“Twins,” which hit theaters in 1988, is generally considered Arnold Schwarzenegger’s first funny movie, but his real comedic breakthrough came with 1987’s “The Running Man.” From start to finish, this over-the-top sci-fi action flick is pretty darned funny even — make that especially — when it’s not trying to be.

“Twins,” which hit theaters in 1988, is generally considered Arnold Schwarzenegger’s first funny movie, but his real comedic breakthrough came with 1987’s “The Running Man.” From start to finish, this over-the-top sci-fi action flick is pretty darned funny even — make that especially — when it’s not trying to be.

Based on a Stephen King story, “The Running Man” is a futuristic game show satire. Political prisoners, such as Arnie’s framed cop, Ben Richards (even that name is somehow funny), are forced to appear on TV’s top-rated program “The Running Man,” where they battle colorfully dressed killers and try to win their freedom. It’s a stacked deck, of course, and no one really escapes — until, that is, Arnie takes his turn.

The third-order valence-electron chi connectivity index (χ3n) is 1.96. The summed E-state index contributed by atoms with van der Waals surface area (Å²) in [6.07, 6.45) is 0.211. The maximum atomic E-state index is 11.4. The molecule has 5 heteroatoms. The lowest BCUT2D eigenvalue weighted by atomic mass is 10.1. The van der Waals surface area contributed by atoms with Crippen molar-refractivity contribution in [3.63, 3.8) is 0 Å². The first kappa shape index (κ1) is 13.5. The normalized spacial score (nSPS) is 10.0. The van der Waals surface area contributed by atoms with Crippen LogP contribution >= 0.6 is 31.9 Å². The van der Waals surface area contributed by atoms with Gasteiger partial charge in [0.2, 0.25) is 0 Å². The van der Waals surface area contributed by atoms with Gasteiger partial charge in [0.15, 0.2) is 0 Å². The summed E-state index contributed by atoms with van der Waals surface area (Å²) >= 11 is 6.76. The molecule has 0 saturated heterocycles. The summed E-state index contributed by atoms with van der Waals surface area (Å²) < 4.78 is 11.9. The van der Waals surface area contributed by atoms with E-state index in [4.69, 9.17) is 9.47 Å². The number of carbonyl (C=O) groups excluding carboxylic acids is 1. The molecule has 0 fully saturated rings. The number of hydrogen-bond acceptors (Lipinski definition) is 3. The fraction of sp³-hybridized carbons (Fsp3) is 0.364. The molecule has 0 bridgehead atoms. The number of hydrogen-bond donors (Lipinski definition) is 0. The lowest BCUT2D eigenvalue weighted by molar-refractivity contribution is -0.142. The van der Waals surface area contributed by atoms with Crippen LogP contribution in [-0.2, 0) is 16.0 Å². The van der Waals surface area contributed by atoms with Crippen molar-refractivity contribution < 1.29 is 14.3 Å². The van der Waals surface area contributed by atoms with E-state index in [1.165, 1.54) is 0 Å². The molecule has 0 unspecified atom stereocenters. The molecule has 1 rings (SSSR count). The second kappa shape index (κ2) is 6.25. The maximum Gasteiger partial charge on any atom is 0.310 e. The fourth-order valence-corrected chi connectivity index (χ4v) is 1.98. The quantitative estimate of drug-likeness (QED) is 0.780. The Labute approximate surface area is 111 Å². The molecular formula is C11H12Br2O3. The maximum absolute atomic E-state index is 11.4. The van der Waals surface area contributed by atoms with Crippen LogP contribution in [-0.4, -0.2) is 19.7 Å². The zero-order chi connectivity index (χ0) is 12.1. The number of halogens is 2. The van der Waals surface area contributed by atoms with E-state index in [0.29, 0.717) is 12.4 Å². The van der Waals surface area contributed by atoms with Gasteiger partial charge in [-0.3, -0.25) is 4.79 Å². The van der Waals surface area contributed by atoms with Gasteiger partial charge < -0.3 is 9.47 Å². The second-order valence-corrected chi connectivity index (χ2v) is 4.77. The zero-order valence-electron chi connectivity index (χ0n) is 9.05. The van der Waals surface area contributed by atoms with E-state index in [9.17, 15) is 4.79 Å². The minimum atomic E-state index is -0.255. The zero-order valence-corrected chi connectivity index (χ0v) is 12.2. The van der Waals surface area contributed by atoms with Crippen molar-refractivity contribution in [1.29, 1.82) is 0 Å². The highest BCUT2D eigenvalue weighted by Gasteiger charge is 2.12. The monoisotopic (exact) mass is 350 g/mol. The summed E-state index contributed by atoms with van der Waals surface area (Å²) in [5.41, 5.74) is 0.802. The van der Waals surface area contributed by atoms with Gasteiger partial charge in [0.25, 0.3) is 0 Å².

“The Running Man” isn’t nearly as good as “The Terminator” or “Predator,” but it is packed with all sorts of ridiculous, distinctively 1980s elements: gaudy spandex costumes (that look especially silly on co-star Yaphet Kotto), unbearably cheesy music, poor predictions of future life (high-tech phones ... with cords), and some of Arnie’s most forced post-kill jokes. (My favorite? “Here is Sub Zero. Now Plain Zero.”)

But it’s all held together by the undeniably fun game show concept and the villainous performance from Richard Dawson. Obviously bitter about having to kiss strangers for years on “Family Feud,” he releases all that built-up rage here, and he’s brilliant.

Will Pfeifer writes about new DVDs on Tuesdays and older ones on Fridays. Contact him at wpfeifer@rrstar.com or 815-987-1244. Read his blog at blogs.e-rockford.com/movieman/. See video reviews at go.rrstar.com.